But last Wednesday, in a public meeting of his coalition members, Benjamin Netanyahu made it much more difficult to claim that the right of return for Jews to their homeland must remain inviolable.

Netanyahu’s speech - in which he refused to countenance the 15 Knesset members of the Joint List, representing nearly the entire Arab Israeli community, being part of any political equation - was a denial of another promise, also repeated in the Declaration of Independence, that Israel "will foster the development of the country for the benefit of all its inhabitants…will ensure complete equality of social and political rights to all its inhabitants irrespective of religion, race or sex" and directly appealed "to the Arab inhabitants of the State of Israel to preserve peace and participate in the upbuilding of the State on the basis of full and equal citizenship and due representation in all its provisional and permanent institutions."

Ayman Odeh, head of Israel's predominantly Arab Joint List coalition, distributes election pamphlets in the northern Israeli city of Tayibe, February 21, 2020.Credit: AFP

It’s hardly controversial to state that Israel hasn’t done a stellar job of upholding these commitments over the past 72 years, but no prime minister has ever so blatantly repudiated those sections of the Declaration of Independence as Netanyahu did last week. At the same time, the man who seeks to replace Netanyahu, Benny Gantz, gingerly made a couple of tentative steps this week towards involving the Arab Israeli minority in national decision-making, like never before, by sending his party’s representatives to hold an official negotiation meeting with MKs from all of the four parties of the Joint List.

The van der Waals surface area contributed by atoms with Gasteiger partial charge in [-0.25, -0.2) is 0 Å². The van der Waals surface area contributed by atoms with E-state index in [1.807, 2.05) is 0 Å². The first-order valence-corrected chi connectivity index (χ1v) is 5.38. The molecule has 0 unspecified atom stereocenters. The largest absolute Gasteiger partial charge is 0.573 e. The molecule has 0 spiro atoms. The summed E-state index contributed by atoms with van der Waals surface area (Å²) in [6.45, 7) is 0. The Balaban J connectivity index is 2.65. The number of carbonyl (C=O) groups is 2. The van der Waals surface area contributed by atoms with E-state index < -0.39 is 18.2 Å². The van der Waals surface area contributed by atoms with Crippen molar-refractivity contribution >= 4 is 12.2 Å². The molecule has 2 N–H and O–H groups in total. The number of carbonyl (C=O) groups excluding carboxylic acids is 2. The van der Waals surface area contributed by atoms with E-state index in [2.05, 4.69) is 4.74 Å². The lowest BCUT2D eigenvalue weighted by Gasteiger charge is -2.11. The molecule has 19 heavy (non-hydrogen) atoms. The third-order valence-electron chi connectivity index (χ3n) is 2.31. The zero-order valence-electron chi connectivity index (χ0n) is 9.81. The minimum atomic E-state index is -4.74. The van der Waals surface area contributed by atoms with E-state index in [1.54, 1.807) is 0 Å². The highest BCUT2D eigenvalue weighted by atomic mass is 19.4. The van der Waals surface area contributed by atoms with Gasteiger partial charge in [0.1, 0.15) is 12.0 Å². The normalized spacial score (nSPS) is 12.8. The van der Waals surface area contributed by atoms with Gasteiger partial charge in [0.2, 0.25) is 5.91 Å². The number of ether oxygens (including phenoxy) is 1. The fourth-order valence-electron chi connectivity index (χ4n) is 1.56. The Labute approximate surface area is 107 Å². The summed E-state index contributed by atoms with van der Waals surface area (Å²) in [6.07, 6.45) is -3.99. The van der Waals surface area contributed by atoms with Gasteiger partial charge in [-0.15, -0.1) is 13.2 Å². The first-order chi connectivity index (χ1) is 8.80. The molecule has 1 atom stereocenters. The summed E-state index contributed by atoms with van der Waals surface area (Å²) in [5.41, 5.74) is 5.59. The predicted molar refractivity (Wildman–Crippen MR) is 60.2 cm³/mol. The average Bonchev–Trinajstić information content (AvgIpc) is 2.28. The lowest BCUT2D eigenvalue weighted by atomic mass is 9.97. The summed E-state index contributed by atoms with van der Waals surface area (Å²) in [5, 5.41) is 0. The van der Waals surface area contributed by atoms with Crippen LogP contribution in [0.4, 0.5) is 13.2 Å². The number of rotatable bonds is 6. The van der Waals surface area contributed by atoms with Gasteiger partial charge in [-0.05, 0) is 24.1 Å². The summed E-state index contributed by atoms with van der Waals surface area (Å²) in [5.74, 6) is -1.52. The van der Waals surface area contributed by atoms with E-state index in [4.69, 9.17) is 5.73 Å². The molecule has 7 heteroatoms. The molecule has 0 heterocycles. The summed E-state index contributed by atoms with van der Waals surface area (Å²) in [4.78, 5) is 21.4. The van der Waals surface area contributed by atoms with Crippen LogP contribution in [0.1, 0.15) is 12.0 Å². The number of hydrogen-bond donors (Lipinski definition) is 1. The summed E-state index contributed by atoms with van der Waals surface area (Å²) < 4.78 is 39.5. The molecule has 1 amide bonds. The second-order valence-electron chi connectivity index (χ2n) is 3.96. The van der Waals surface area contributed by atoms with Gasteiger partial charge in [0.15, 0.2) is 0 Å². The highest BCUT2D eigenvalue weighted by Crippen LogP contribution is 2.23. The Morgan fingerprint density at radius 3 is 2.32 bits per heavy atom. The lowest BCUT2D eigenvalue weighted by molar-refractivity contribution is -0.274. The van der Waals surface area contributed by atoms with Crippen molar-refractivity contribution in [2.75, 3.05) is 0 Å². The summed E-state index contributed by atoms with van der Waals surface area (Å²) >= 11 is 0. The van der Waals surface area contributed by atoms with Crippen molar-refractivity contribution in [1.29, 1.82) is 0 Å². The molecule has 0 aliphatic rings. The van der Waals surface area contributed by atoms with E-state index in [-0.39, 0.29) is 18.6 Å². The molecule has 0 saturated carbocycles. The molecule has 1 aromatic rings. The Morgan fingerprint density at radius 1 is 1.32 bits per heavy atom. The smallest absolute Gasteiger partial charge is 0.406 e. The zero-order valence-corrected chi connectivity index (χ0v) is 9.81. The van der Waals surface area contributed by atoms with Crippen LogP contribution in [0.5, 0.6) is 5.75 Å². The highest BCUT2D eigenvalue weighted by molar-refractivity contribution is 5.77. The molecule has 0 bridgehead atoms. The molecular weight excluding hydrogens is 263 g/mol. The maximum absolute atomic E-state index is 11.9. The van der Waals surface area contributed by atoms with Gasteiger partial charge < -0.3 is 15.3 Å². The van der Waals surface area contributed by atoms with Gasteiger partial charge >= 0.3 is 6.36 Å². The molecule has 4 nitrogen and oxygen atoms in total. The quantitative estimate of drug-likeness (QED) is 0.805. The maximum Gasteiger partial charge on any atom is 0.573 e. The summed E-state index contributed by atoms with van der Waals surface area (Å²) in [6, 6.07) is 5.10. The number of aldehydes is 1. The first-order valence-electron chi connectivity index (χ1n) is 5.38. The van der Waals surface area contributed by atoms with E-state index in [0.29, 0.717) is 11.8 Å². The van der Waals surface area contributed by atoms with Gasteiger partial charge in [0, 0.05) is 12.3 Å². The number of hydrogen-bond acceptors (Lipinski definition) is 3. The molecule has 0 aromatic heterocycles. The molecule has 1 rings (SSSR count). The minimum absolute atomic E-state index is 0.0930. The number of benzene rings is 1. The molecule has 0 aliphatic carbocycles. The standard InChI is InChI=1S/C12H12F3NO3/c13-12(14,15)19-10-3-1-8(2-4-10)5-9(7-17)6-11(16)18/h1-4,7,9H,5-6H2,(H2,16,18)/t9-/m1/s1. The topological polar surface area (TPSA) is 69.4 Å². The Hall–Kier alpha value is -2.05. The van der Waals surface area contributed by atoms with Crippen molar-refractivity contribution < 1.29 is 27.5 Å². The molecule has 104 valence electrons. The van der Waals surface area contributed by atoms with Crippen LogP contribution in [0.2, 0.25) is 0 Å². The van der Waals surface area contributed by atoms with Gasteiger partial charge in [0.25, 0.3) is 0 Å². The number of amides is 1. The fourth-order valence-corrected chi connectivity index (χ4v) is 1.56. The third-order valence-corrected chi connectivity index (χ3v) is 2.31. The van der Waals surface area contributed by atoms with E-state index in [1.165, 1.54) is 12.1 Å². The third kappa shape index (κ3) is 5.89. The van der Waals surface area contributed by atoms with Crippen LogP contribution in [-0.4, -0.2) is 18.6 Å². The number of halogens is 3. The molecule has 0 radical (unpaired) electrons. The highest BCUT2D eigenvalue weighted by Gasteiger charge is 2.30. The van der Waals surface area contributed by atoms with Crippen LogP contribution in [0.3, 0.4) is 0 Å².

Gantz’s quest to form a minority government, supported from outside by the votes of the Joint List, is looking at this point increasingly forlorn, and the obstacles it faces may prove to be insurmountable. The real issue here isn’t even the full political equality of Israeli Arabs, but the fate of the campaign to oust Netanyahu. But this episode in Israeli politics has become also a possible turning-point in Arab citizens’ integration - and it could still go either way.

Non-Israeli Jews may not have a direct say in Israeli politics, but their right to land tomorrow at Ben-Gurion Airport (quarantine-permitting) and receive a vote and health insurance automatically, should they choose to become Israeli, does give them a voice at this particular juncture. Israel’s founding ethos as stated in the Declaration of Independence puts its role as a haven for all Jews on the same footing with the right to full equality of its non-Jewish citizens.

This is the moment for Diaspora Jews, as individuals and communities to speak out and say in a clear voice that they expect both those rights to remain inalienable.